Our LEGO minifigs now have an appropriately-scaled lulav and etrog for their LEGO sukkah. For a few years, they’ve heard rumours that our Playmobil folk had a set, but now, both populations can shake and wave and sniff and try not to poke out each other’s eyeballs. (Those palm tips are wicked.)
I made these out of Sculpey Bake and Bend, and by golly, I baked and they bent. They bend like mad. This is now my clay of choice, because kids will be able to play with my minis. As opposed to regular polymer, which snaps in half when handled with any vigor at all. You can’t hand a 2 inch-tall lulav to a kid and ask her to hold it flat in her palm and simply gaze upon it with reverence. These things were meant to be played with, and now, they can be.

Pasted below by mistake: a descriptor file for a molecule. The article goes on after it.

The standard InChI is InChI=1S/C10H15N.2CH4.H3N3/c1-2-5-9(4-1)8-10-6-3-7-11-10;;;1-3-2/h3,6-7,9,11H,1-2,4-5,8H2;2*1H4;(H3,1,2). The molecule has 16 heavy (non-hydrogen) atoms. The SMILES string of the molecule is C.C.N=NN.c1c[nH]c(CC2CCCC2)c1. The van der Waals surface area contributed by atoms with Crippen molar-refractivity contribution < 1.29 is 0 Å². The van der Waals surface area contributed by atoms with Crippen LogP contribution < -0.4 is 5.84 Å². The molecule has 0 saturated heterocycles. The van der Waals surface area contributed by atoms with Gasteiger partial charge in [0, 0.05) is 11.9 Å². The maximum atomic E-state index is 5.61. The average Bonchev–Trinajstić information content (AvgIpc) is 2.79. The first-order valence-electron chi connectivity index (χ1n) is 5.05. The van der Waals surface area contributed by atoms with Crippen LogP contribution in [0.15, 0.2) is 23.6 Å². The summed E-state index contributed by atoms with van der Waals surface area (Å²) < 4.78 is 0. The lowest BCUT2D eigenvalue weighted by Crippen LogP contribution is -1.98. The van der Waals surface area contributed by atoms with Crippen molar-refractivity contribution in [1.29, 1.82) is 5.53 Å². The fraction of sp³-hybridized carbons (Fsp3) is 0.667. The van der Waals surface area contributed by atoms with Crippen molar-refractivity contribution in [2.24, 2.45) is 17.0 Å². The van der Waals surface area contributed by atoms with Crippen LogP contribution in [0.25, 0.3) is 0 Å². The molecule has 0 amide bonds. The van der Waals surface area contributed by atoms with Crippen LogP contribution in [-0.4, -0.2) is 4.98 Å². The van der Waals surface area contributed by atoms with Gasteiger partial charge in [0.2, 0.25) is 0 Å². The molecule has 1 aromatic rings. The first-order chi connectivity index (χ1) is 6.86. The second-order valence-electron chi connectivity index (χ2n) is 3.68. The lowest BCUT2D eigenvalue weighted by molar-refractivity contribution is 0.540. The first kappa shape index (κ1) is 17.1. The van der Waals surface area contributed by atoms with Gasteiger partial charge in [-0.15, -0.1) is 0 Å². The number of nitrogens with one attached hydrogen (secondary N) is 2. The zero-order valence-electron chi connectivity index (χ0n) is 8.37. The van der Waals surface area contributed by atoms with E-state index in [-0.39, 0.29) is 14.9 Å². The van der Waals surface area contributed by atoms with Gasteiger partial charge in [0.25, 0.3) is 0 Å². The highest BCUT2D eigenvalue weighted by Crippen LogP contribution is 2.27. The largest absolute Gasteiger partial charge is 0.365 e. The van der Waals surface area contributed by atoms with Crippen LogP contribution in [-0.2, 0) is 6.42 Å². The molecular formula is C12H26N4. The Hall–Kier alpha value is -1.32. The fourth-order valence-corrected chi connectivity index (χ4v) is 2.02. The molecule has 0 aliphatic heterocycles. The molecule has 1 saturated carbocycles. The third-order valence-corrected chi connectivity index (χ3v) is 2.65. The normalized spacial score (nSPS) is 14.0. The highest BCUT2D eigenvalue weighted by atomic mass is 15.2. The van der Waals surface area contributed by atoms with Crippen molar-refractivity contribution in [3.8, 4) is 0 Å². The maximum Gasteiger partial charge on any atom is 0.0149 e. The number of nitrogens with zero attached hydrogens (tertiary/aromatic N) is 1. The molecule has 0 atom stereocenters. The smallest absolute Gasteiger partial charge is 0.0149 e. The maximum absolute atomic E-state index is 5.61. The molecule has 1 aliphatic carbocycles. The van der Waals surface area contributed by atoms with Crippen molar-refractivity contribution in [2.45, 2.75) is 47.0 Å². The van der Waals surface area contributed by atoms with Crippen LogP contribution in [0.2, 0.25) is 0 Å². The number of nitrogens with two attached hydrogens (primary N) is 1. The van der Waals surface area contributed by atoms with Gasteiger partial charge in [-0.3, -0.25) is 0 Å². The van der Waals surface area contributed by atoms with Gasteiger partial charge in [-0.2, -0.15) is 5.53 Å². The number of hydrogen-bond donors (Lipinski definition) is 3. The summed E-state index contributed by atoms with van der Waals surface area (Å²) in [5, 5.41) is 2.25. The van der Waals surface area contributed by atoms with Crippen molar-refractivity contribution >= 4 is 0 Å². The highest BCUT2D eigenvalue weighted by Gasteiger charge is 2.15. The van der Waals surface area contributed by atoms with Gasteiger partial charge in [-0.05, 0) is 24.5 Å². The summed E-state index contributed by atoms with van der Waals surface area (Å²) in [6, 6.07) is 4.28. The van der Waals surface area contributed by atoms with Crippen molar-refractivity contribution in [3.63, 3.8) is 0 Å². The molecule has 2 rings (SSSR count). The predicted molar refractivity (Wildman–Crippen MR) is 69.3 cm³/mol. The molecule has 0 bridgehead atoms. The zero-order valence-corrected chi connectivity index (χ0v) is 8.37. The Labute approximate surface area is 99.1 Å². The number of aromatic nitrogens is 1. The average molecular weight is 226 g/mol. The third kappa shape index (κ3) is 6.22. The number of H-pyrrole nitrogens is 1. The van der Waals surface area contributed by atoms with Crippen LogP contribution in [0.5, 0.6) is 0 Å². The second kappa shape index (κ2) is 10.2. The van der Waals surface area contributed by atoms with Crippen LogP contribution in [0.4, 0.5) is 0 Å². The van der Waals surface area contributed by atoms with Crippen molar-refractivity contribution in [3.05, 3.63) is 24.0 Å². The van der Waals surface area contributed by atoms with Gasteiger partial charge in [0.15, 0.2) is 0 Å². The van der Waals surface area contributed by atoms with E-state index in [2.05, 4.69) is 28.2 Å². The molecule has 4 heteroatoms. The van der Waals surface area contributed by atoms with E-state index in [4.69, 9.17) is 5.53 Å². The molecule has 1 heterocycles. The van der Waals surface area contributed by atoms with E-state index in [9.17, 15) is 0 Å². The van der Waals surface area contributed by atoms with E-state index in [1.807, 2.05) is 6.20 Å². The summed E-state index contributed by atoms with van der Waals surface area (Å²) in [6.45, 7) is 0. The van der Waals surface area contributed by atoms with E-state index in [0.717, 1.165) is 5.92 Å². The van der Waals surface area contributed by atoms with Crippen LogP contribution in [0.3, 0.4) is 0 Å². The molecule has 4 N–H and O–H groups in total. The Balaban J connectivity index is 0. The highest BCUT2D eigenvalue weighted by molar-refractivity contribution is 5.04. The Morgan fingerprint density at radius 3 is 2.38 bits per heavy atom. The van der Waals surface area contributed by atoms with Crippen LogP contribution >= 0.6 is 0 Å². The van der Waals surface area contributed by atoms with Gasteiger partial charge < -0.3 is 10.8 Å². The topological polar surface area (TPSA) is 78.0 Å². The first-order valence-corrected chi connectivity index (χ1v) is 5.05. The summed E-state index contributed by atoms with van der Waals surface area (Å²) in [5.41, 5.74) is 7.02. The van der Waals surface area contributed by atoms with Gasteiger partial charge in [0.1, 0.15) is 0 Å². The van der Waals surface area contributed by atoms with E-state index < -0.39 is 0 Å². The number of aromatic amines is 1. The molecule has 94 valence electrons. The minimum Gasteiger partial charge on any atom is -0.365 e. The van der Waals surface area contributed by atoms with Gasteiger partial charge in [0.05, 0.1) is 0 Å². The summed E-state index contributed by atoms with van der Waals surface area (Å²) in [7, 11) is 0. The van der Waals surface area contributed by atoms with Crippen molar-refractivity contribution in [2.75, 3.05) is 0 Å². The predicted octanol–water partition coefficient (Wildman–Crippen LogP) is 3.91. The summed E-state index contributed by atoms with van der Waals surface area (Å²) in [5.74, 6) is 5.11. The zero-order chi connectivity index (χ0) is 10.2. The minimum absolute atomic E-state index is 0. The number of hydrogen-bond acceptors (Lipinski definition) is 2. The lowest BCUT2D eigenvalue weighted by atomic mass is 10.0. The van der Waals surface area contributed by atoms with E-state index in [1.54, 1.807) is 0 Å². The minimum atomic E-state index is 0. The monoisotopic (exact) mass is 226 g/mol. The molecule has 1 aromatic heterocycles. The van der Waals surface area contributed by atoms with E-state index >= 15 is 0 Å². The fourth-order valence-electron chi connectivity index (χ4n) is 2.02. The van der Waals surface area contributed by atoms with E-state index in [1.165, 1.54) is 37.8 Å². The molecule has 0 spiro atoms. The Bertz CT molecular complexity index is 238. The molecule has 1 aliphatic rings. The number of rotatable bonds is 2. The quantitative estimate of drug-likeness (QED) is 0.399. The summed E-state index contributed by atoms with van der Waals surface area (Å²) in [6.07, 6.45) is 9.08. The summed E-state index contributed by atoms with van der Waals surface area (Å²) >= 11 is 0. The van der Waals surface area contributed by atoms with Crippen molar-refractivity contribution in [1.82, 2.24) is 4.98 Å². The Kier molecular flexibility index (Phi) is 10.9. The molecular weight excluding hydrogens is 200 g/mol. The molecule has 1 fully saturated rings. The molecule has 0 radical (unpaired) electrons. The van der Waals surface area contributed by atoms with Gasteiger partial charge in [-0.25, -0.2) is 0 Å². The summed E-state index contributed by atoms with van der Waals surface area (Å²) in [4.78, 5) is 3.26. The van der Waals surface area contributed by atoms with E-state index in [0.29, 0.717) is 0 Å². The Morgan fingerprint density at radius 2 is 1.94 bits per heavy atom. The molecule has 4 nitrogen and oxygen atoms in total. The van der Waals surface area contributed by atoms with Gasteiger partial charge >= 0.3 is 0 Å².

P.S. The etrog pitom is a piece of broom straw colored with a Sharpie.
You may be interested in these related posts at BibleBeltBalabusta:
* Kid-built mini sukkahs (LEGO, Lincoln Log, etc.).
* Mini lulav and etrog for a Tabletop Sukkah (polymer clay)
* Mini Polymer Hamantaschen for Playmobil, LEGO, etc. (polymer clay)
* Mini Polymer shofar, challah and apples (polymer clay)
* Mini Seder Plate for Doll Tables and Human Earlobes (polymer clay)
* LEGO (minifig) Hamantaschen for Purim
* Miniatures for Rosh Hashanah: not a how-to but a Why